By the time we FINALLY reached the Eiffel tower by foot, at 2pm in the afternoon, every single person in our family needed to use the restroom. We tried to find an English speaking person for directions to the Eiffel tower's restrooms.
The Eiffel tower is a busy place. It is a VERY busy place in the middle of the afternoon and the ONE bathroom facility is even a busier place.
After we did what we needed to do, I rounded up the gang to do what I wanted to do. I wanted THAT picture. As we walked away from restrooms, Jay tripped and fell and howled in the gravel walkway.
I scooped him up and surveyed the damage. Clean knees, a tiny scratch on his elbow, some pebbles in his mouth, and a bloody forehead.
Shit. Excuse my French.
I looked around and screamed out my husband's name. A woman, a mom, whom spoke no English, rushed over to me with a fist full of tissues. I held Jay in my arms while sitting in the gravel. I soaked up some blood with the tissues and surveyed the damage again. It was a rather deep wound, an uneven wound, a wound where I could see some of the white fat tissue squeezing out.
Shit. So sorry.
I screamed out my husband's name again. The woman, who spoke no English, found security. I saw my husband and security approaching me and I tried not to look at Jay's wound because I could not let my children see that I WAS FREAKING OUT inside. I was not only on the verge of tears I was about to vomit from tiredness, from hunger, from the sheer ugliness of the wound.
Security whisked us away to a secret door that led to the basement of the Eiffel tower. The main command station where the French army men with very huge and very real machine guns hang out protecting Paris's most famous icon.
Not every six year old boy has a picture in the command station underneath of the Eiffel tower. Jay was not happy when he learned that we were waiting for the ambulance to take us to the "Hopital Necker Enfants Malades" on rue de Sevres street in Paris for stitches.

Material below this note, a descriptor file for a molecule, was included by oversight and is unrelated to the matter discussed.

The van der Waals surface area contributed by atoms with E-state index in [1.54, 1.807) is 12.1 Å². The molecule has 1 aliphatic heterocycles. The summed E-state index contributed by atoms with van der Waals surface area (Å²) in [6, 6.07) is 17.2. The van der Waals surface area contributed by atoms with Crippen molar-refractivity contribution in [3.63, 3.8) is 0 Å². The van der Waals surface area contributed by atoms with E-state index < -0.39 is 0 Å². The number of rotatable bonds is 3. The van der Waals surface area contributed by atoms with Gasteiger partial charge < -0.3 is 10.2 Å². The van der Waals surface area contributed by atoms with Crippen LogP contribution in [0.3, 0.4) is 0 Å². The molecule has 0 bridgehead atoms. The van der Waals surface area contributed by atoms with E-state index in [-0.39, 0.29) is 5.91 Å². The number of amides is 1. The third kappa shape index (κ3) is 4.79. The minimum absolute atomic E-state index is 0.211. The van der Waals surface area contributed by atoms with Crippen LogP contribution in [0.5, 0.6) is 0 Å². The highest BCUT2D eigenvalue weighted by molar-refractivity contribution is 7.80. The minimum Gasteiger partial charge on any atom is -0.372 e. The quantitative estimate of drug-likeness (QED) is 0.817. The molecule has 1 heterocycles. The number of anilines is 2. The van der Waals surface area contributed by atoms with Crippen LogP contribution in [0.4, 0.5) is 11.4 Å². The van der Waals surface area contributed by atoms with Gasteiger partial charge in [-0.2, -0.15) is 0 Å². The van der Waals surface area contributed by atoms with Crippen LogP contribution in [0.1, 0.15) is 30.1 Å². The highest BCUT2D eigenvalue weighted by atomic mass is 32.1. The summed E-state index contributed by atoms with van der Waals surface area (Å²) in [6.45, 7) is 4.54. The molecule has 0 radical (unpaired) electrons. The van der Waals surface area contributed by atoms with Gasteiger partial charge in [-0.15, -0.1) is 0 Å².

I totally FINALLY got THAT picture of one of us in front of the Eiffel tower. Jay in his sister's stroller with an ice cream cone and wrapped head wasn't the picture I envisioned hanging on the walls of my house. But it will do.
The ride to the hospital was rather uneventful because Jay was calm and it was a free ride through the city. It was no double Decker tourist ride. But it was a ride through some of Paris's most famous places. GAH! I saw that church again. The one we saw twice on our walk.
Jay was so awesome and did not shed a tear while getting two stitches. "We give him some gas, yes? Oui, oui? He will like the gas. He will like it, yes, yes?" The doctors informed me. I don't know what gas he got, but the kid was relaxed. He was very relaxed. And he was very proud.
Today, at our local grocery store in Cleveland, Jay stopped the lady filling the olive cart. "I got stitches, see? Right here." He pointed to his forehead. "I tripped at the Eiffel tower and fell and sliced my forehead right open." He proudly explained. "Wow. You fell at the Eiffel tower, in Paris? What were you doing at the Eiffel tower?" She asked. "We were getting ice cream." Jay smiled.
The kid is so proud of his war wound he won't let me hydrate it to prevent from scarring. "I want a scar, Mama." He begs. "You have one of the best stitches stories ever, Jay." I admit. "I know, Mama. Better then yours or Daddys." He exclaims with a smile.
"BUT. But, when I was two, I got THREE stitches. That is one more then you got, Jay." Lola interrupts.
Just got an email from a reader, "I am certain the church is indeed Saint Eustache... Here's some supporting evidence in case you are interested...
Thanks Kristen for the heads up. It took us just over four hours to walk those 4.8 km. Counting the circles we made... how many true kms did we walk that day. Any math teachers out there??